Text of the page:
An arrest in the brutal slaying of a Roman Catholic priest has brought little solace to his parishioners in this affluent community, who widely view the suspected role of the longtime church janitor as a second tragedy.
More than 150 people at St. Patrick's Church for Sunday's early Mass prayed for the Rev. Ed Hinds, whose body was discovered in the church rectory Friday, and for Jose Feliciano, who is charged with stabbing the priest 32 times with a kitchen knife.
"This is a tragedy for this community," the Rev. Owen Moran said after leading Mass. "It's a tragedy for Father Ed and his family, and it's a tragedy for the Feliciano family."
Authorities say the slaying occurred at about 5 p.m. Thursday after an argument between Hinds and Feliciano in the rectory.
Morris County Prosecutor Robert Bianchi told CNN on Saturday that the two men argued "over Feliciano's continued employment."
In a statement issued Sunday afternoon, Bianchi said a man believed to be Hinds dialed 911 from a cell phone and requested police services. The call was cut off, so the 911 operator called the phone number back and it went into voicemail. The 911 operator then called back a second time and Feliciano answered, telling the operator that there was no emergency. No police services were dispatched.
Feliciano's bail was set at $1 million and he was being treated Sunday at an area hospital, Bianchi said, without providing further details.
Bianchi said investigators found the priest's cell phone, bloody clothing and bloody towels at Feliciano's home in Easton, Pa., and in a park across the street.
"It's just not believable," said parishioner Dan Langborgh, 47, who lives across the street from the church. "Jose is a very nice guy who has been around for many years. He's the last person I would have suspected."
Feliciano had worked at the church 17 years and his family is part of the parish. His son is a graduate of the church school, which runs from kindergarten through 8th grade, and his daughter is a student there.
Neighbors and friends in Easton said the Feliciano family moved to the gritty working-class community -- 45 miles west of Chatham -- from a house next to St. Patrick's in 2004. Hinds took over leadership of the parish in 2003.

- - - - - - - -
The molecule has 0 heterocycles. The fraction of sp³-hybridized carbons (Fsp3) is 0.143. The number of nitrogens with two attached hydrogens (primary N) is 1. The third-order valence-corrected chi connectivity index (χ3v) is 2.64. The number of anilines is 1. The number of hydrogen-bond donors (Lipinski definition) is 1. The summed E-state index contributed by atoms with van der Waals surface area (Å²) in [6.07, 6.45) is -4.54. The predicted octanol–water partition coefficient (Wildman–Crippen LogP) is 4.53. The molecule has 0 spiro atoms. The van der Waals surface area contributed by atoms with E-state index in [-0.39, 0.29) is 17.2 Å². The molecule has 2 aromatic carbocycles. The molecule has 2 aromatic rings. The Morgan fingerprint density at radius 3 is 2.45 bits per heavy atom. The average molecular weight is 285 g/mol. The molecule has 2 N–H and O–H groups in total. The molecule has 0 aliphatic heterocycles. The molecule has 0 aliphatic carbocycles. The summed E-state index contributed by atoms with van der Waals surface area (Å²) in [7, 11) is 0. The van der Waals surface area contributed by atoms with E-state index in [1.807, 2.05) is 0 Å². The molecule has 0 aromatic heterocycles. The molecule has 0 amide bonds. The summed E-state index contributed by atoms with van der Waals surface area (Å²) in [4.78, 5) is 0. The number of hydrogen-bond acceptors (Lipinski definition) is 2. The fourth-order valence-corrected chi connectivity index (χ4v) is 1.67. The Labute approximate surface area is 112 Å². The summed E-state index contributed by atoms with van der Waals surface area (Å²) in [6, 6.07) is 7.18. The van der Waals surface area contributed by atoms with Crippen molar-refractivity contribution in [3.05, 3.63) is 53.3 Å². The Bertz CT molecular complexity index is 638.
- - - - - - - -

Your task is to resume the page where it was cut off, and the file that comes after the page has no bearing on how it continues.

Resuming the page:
Police shooed reporters and passers-by away from the Felicianos' home on Sunday afternoon, their squad car parked a few feet from a front yard statue of St. Francis of Assisi. The community of 27,000 people has a median family income of $42,000.
Residents described Feliciano as a quiet family man who was protective of his children and chatted amicably with neighbors each night as he walked his beagle, Fria.
John O'Brien, 61, said neighbors were initially puzzled by the team of assault-rifle wielding SWAT officers that descended on the home Saturday.
"He was just a normal family man trying to make a living," O'Brien said. "I couldn't believe it when I heard what he had done."
Hinds, who was born in nearby Morristown, was a regular sight in the neighborhood around the church where he walked his cocker spaniel, Copper.
Parishioner Michael Marotta, 47, said he would not have hesitated to leave his three children in the care of either Hinds or Feliciano, whom he described as caring, quiet, hardworking men. Marotta, whose 10-year-old son is enrolled at St. Patrick's School, lives down the street from the church.
"Everyone loses in this," Marotta said. "The church, the broader Chatham community and the Hinds and Feliciano families. It's disheartening."
Bianchi said Feliciano and another man found the body Friday after Hinds failed to show up for 8 a.m. Mass. Bianchi said Feliciano was performing CPR on the priest when officers arrived and his halfhearted attempts struck them as suspicious.
Hinds was dressed in his clerical robes and appeared to be brewing coffee in the rectory kitchen at the time. He sustained wounds to his upper torso, the back of his body and his head from a kitchen knife, officials said. Hinds also had defensive wounds on his hands and face, Bianchi said. An autopsy determined the cause of death was severe trauma.
The slaying rocked the New York City bedroom community of about 10,000 residents, where the last violent death occurred in 1990. The median family income is $132,000 and authorities and residents had initially suspected that Hinds died at the hands of a needy outsider who had come to him for help.
"Everyone thought it was an outsider because Father Hinds always opened the church to the needy," Langborgh said.
Parishioners learned of Feliciano's arrest Saturday near the end of 5 p.m. Mass.
Parishioner Juliette Peros told the Star Ledger of Newark that several people cried when the announcement was made and a woman seated behind her yelled, "Jose! No, Jose!"
"It's so sad," said parishioner Pat Patello, 52. "I don't think this town will ever get over this."Copyright © 2014, Los Angeles Times